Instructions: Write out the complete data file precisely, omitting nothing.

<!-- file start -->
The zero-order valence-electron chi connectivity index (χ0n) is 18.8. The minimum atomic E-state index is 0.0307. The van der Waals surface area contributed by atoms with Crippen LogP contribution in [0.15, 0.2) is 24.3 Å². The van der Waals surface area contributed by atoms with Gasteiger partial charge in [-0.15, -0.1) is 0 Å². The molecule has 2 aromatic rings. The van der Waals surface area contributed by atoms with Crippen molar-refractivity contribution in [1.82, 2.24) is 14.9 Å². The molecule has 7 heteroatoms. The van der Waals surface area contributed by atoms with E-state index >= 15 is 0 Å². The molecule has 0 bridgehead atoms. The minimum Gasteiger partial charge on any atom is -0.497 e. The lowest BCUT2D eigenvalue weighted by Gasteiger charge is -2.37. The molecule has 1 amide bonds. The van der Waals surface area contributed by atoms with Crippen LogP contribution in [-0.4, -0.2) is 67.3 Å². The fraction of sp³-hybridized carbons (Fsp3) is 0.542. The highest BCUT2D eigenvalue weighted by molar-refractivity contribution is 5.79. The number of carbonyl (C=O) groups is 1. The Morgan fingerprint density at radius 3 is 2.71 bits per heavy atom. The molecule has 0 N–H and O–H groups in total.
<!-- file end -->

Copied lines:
The zero-order valence-electron chi connectivity index (χ0n) is 18.8. The minimum atomic E-state index is 0.0307. The van der Waals surface area contributed by atoms with Crippen LogP contribution in [0.15, 0.2) is 24.3 Å². The van der Waals surface area contributed by atoms with Gasteiger partial charge in [-0.15, -0.1) is 0 Å². The molecule has 2 aromatic rings. The van der Waals surface area contributed by atoms with Crippen molar-refractivity contribution in [1.82, 2.24) is 14.9 Å². The molecule has 7 heteroatoms. The van der Waals surface area contributed by atoms with E-state index >= 15 is 0 Å². The molecule has 0 bridgehead atoms. The minimum Gasteiger partial charge on any atom is -0.497 e. The lowest BCUT2D eigenvalue weighted by Gasteiger charge is -2.37. The molecule has 1 amide bonds. The van der Waals surface area contributed by atoms with Crippen LogP contribution in [-0.4, -0.2) is 67.3 Å². The fraction of sp³-hybridized carbons (Fsp3) is 0.542. The highest BCUT2D eigenvalue weighted by molar-refractivity contribution is 5.79. The number of carbonyl (C=O) groups is 1. The Morgan fingerprint density at radius 3 is 2.71 bits per heavy atom. The molecule has 0 N–H and O–H groups in total.